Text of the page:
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Coordinate systems in physics

Module by: Sunil Kumar Singh. E-mail the author

Summary: Coordinate system is a mathematical construct to measure distance and direction in relation to a system of rigid bodies. The connection to rigid bodies is a crucial consideration for drawing a coordinate system, with out which coordinate system has no meaning in physics.

Coordinate system is a system of measurement of distance and direction with respect to rigid bodies. Structurally, it comprises of coordinates and a reference point, usually the origin of the coordinate system. The coordinates primarily serve the purpose of reference for the direction of motion, while origin serves the purpose of reference for the magnitude of motion.

Measurements of magnitude and direction allow us to locate a position of a point in terms of measurable quantities like linear distances or angles or their combinations. With these measurements, it is possible to locate a point in the spatial extent of the coordinate system. The point may lie anywhere in the spatial (volumetric) extent defined by the rectangular axes as shown in the figure. (Note : The point, in the figure, is shown as small sphere for visual emphasis only)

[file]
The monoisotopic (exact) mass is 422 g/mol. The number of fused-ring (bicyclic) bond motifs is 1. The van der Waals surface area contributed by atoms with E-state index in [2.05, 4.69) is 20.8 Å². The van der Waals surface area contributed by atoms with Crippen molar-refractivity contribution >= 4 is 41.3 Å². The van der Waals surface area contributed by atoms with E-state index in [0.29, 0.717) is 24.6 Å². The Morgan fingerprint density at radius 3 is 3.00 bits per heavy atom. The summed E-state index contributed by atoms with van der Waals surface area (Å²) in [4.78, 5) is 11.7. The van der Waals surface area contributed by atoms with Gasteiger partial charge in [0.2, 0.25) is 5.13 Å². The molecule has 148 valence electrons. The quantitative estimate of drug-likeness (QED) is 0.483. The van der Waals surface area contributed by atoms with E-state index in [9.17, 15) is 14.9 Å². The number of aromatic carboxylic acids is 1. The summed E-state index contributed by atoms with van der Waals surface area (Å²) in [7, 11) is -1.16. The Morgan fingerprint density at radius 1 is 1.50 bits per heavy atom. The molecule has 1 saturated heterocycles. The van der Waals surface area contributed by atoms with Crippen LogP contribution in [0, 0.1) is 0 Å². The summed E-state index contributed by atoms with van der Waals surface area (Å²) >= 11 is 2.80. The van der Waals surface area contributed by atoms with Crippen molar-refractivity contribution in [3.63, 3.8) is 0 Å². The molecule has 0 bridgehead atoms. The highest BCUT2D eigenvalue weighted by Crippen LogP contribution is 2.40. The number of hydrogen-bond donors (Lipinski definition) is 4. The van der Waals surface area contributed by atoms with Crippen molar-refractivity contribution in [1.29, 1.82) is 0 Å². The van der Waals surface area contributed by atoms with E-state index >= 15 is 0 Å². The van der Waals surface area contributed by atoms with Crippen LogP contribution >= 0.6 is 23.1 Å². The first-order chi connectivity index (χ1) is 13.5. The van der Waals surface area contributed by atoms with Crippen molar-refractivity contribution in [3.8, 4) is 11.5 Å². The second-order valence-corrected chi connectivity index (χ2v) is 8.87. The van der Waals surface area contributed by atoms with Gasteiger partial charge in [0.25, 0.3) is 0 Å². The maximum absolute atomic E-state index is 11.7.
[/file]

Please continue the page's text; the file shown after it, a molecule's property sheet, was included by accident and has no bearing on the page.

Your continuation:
Figure 1
A point in the coordinate system
 A point in the coordinate system  (cs1.gif)

A distance in the coordinate system is measured with a standard rigid linear length like that of a “meter” or a “foot”. A distance of 5 meters, for example, is 5 times the length of the standard length of a meter. On the other hand, an angle is defined as a ratio of lengths and is dimensional-less. Hence, measurement of direction is indirectly equivalent to the measurement of distances only.

The coordinate system represents the system of rigid body like earth, which is embodied by an observer, making measurements. Since measurements are implemented by the observer, they (the measurements in the coordinate system) represent distance and direction as seen by the observer. It is, therefore, clearly implied that measurements in the coordinates system are specific to the state of motion of the coordinate system.